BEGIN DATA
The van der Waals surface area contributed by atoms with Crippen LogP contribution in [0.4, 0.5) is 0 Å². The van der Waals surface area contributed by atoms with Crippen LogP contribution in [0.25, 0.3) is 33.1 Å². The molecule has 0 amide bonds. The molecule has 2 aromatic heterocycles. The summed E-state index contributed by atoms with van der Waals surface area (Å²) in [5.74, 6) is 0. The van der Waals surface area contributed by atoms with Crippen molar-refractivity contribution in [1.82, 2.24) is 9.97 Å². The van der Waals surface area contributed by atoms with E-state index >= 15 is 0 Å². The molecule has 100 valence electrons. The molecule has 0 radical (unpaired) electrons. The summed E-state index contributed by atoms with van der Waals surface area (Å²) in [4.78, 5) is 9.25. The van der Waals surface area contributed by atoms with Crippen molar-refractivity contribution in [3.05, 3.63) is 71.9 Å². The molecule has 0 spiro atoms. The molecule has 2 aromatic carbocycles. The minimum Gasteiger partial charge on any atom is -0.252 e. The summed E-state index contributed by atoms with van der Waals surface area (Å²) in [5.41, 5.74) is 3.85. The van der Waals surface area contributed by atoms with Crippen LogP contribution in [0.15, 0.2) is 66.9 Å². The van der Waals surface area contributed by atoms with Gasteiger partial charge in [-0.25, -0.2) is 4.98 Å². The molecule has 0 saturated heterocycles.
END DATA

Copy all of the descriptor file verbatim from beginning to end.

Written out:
The van der Waals surface area contributed by atoms with Crippen LogP contribution in [0.4, 0.5) is 0 Å². The van der Waals surface area contributed by atoms with Crippen LogP contribution in [0.25, 0.3) is 33.1 Å². The molecule has 0 amide bonds. The molecule has 2 aromatic heterocycles. The summed E-state index contributed by atoms with van der Waals surface area (Å²) in [5.74, 6) is 0. The van der Waals surface area contributed by atoms with Crippen molar-refractivity contribution in [1.82, 2.24) is 9.97 Å². The van der Waals surface area contributed by atoms with E-state index >= 15 is 0 Å². The molecule has 100 valence electrons. The molecule has 0 radical (unpaired) electrons. The summed E-state index contributed by atoms with van der Waals surface area (Å²) in [4.78, 5) is 9.25. The van der Waals surface area contributed by atoms with Crippen molar-refractivity contribution in [3.05, 3.63) is 71.9 Å². The molecule has 0 spiro atoms. The molecule has 2 aromatic carbocycles. The minimum Gasteiger partial charge on any atom is -0.252 e. The summed E-state index contributed by atoms with van der Waals surface area (Å²) in [5.41, 5.74) is 3.85. The van der Waals surface area contributed by atoms with Crippen LogP contribution in [0.15, 0.2) is 66.9 Å². The van der Waals surface area contributed by atoms with Gasteiger partial charge in [-0.25, -0.2) is 4.98 Å². The molecule has 0 saturated heterocycles.